Over a century ago, the broken remains of the Antikythera Mechanism were recovered from a shipwreck off the coast of Antikythera, Greece. It was found in pieces, 82 fragments of an ancient puzzle that together revealed something of an anachronism: the world’s oldest known computer.
Created some time around 150-100 B.C. in Ancient Greece, this bronze device accurately calculated the movements of planets, and likely assisted in the creation of calendars, full-moon and eclipse predictions, and even horoscopes.
X-ray tomography in 2006 revealed the intricate details of the device’s inner mechanisms, as well as ancient inscriptions explaining its purpose. But even today, there’s still a lot we don’t understand, and so the research continues.
In fact, former Science Museum curator Michael Wright actually created a replica of the machine at his home, hoping to delve deeper into its ancient mysteries.
According to BBC News, Wright “estimates he has spent more than 1,000 hours on the project,” and he “taught himself radiography, even devising his own apparatus to help X-ray the mechanism.”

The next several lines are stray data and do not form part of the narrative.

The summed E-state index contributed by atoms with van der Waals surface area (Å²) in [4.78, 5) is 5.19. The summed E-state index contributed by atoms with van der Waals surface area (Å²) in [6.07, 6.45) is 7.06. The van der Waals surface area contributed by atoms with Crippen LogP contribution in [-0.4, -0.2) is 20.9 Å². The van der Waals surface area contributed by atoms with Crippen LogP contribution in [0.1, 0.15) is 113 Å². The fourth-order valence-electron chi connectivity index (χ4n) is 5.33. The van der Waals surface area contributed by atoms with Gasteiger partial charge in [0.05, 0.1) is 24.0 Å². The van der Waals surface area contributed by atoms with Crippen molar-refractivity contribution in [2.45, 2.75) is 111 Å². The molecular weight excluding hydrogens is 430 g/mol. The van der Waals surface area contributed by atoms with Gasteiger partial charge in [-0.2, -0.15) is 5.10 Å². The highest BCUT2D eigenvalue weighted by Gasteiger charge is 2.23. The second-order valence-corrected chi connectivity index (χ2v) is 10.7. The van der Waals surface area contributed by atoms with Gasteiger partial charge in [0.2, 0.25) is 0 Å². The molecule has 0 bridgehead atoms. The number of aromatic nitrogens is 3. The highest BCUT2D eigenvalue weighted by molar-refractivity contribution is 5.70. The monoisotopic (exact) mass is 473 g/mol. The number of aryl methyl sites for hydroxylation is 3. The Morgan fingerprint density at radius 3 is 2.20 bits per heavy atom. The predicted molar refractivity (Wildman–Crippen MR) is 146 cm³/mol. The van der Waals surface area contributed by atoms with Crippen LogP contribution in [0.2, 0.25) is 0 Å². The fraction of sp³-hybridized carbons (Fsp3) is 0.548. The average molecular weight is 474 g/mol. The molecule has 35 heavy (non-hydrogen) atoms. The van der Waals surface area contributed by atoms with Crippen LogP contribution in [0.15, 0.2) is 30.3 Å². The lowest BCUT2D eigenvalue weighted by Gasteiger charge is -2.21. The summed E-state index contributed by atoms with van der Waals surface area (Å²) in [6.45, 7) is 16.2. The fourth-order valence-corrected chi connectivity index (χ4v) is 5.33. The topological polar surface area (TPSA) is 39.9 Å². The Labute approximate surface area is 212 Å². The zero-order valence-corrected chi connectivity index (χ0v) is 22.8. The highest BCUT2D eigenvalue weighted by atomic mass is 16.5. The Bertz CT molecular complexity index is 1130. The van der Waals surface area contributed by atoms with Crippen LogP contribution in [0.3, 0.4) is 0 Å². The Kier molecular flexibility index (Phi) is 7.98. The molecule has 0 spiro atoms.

Here’s a video of Wright explaining his replica:
If (for some reason) you’re not impressed by Mr. Wright’s replica, why not check out the one made with Legos? That’s 1500 lego parts, 110 gears, and at least 30 days of pure madness.
The Antikythera Mechanism was, as far as we know, one-of-a-kind — such a complex device wouldn’t turn up again for another 1,400 years, with the arrival of astronomical clocks in Europe.
This probably indicates that later mechanisms were “reinvented,” as the knowledge of constructing the device was probably lost. It truly was ahead of its time.